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Columbus Alive | September 22, 2005
Everybody knows how close the world came to all-out nuclear war in 1962 during the Cuban Missile Crisis, but few know that just six years later the world was again on the brink, when a rogue Soviet sub fired a nuclear missile at Pearl Harbor. Thanks to what amounts to dumb luck, the missile detonated in the silo, sinking the sub and raising one of the scariest and best-kept secrets of the Cold War.

That’s the contention of Red Star Rogue (Simon & Schuster), a new book by Columbus author (and former U.S. Navy nuclear engineer) Kenneth R. Sewell, who offers his theory of the mysterious 1968 sinking of Russian sub K-129.

While it sounds like a Hollywood military drama, complete with dashing Russian commanders, nefarious villains and show-stopping explosions, it’s apparently true. According to Sewell, 11 extra men, likely a sort of KGB terrorist cell loyal to a radical faction of Communist hardliners, were assigned to board the sub, hijack it, and fire on Pearl Harbor, framing China for the attack in the hopes that the U.S.S.R.’s two great enemies would destroy one another in the inevitable nuclear war that would follow.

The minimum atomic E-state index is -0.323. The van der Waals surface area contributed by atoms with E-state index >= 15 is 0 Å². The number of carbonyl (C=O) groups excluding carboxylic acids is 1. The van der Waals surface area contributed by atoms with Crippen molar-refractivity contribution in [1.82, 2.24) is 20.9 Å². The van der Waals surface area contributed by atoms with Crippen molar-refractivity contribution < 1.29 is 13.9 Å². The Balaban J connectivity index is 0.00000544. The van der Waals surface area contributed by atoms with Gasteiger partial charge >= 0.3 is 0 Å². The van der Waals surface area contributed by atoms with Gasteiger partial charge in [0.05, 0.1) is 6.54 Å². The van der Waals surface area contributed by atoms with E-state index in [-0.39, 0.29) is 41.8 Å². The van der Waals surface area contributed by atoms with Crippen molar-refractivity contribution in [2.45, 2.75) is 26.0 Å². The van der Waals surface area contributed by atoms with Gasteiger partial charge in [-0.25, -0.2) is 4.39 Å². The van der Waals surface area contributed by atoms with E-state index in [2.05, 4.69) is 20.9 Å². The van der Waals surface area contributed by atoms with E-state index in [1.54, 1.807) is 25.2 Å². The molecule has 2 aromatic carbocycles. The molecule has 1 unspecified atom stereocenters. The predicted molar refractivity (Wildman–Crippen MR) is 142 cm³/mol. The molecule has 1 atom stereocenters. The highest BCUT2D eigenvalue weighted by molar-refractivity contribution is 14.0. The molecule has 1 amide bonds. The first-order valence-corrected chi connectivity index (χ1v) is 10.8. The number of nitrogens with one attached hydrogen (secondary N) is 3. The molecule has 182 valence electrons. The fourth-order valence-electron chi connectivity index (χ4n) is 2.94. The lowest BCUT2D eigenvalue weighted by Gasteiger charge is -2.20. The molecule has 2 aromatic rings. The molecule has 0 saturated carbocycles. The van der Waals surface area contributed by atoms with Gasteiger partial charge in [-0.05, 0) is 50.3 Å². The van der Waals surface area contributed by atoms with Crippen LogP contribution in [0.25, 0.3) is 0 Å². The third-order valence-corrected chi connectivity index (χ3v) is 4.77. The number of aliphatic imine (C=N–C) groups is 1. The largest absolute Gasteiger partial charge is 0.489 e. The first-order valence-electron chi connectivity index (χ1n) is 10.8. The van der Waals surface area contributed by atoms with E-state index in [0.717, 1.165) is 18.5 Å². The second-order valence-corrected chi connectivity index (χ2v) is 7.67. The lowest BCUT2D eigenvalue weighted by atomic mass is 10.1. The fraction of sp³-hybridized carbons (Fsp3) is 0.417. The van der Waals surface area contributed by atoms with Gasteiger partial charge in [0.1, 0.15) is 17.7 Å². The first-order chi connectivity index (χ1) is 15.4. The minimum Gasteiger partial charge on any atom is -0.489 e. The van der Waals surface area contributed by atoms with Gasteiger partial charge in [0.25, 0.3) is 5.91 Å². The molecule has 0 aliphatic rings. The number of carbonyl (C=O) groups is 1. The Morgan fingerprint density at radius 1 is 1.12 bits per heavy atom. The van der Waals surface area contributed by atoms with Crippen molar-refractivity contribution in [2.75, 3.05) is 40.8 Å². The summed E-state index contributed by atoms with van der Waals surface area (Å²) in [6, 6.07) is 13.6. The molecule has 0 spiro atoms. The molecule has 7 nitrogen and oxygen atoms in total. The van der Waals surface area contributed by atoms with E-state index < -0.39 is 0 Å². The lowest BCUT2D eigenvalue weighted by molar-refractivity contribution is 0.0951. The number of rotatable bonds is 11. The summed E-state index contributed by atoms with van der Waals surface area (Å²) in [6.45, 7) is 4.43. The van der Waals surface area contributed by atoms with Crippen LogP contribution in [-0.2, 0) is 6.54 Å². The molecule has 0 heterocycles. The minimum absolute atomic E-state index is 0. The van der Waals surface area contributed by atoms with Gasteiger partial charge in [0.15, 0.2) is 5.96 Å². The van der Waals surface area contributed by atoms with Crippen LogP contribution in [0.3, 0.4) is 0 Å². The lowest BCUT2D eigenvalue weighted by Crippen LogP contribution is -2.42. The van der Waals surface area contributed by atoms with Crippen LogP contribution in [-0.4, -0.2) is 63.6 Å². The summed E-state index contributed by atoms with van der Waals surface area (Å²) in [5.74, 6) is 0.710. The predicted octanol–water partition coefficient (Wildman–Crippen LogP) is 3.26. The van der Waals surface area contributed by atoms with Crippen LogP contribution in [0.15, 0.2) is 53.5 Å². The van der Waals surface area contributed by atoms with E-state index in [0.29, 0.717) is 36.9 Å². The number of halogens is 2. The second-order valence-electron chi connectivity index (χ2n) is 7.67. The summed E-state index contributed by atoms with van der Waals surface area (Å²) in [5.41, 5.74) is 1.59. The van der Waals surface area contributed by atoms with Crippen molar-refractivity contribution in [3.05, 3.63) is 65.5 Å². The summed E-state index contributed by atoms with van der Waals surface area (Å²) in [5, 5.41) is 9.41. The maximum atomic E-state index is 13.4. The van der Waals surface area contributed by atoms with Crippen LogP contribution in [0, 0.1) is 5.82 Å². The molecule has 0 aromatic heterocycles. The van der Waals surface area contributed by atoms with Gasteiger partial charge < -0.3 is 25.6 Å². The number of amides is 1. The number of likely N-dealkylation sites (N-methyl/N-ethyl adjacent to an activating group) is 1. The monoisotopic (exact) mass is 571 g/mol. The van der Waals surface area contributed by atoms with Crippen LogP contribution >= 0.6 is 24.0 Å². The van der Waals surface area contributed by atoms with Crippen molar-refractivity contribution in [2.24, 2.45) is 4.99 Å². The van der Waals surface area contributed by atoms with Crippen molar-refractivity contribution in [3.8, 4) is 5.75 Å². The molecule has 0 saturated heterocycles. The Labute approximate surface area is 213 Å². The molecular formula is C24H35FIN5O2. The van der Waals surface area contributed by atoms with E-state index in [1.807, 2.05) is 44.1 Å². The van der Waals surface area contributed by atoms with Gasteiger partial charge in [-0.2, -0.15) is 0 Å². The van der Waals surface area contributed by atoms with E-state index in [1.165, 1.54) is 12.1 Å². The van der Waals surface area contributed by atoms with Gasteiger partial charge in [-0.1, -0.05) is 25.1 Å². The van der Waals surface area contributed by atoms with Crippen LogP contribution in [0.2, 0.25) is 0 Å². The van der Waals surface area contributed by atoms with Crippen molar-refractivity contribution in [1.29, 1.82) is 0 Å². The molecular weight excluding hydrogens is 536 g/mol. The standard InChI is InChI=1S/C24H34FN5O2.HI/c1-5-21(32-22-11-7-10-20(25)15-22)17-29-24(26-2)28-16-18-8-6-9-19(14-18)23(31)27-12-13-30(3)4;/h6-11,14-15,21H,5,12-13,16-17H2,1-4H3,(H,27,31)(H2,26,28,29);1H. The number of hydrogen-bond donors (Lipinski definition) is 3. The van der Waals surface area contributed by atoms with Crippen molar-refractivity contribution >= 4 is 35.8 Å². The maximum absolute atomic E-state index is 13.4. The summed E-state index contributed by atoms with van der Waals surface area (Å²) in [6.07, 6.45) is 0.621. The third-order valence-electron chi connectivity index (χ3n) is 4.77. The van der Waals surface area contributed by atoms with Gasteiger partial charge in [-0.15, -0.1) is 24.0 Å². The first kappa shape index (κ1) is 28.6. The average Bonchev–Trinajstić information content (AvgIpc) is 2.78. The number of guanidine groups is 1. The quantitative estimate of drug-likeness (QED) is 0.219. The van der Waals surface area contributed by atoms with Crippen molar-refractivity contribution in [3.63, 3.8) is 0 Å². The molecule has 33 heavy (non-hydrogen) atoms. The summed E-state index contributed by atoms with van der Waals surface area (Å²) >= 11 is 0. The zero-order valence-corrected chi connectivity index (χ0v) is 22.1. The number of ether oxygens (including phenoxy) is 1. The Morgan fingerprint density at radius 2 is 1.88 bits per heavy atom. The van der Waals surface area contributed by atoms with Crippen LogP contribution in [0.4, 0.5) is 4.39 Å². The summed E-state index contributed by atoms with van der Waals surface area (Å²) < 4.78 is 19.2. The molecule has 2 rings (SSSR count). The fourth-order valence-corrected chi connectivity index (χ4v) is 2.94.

It makes for pretty intriguing reading, particularly in the latter half of the book where Sewell ties the incident into other strange geopolitical behavior. And the epilogue may leave you gasping about what could come instead of sighing with relief that those days are over. North Korea has some 86 submarines, and as many as eight nuclear weapons. Iran has six subs, and is pursuing a nuclear program.

Columbus Alive

Founded in 1983, Alive is the Capital City's oldest and only independent alternative and is known for providing a forum for the area's free thinkers. The paper's spirited and original perspective on music, arts and culture distinguish it from the...
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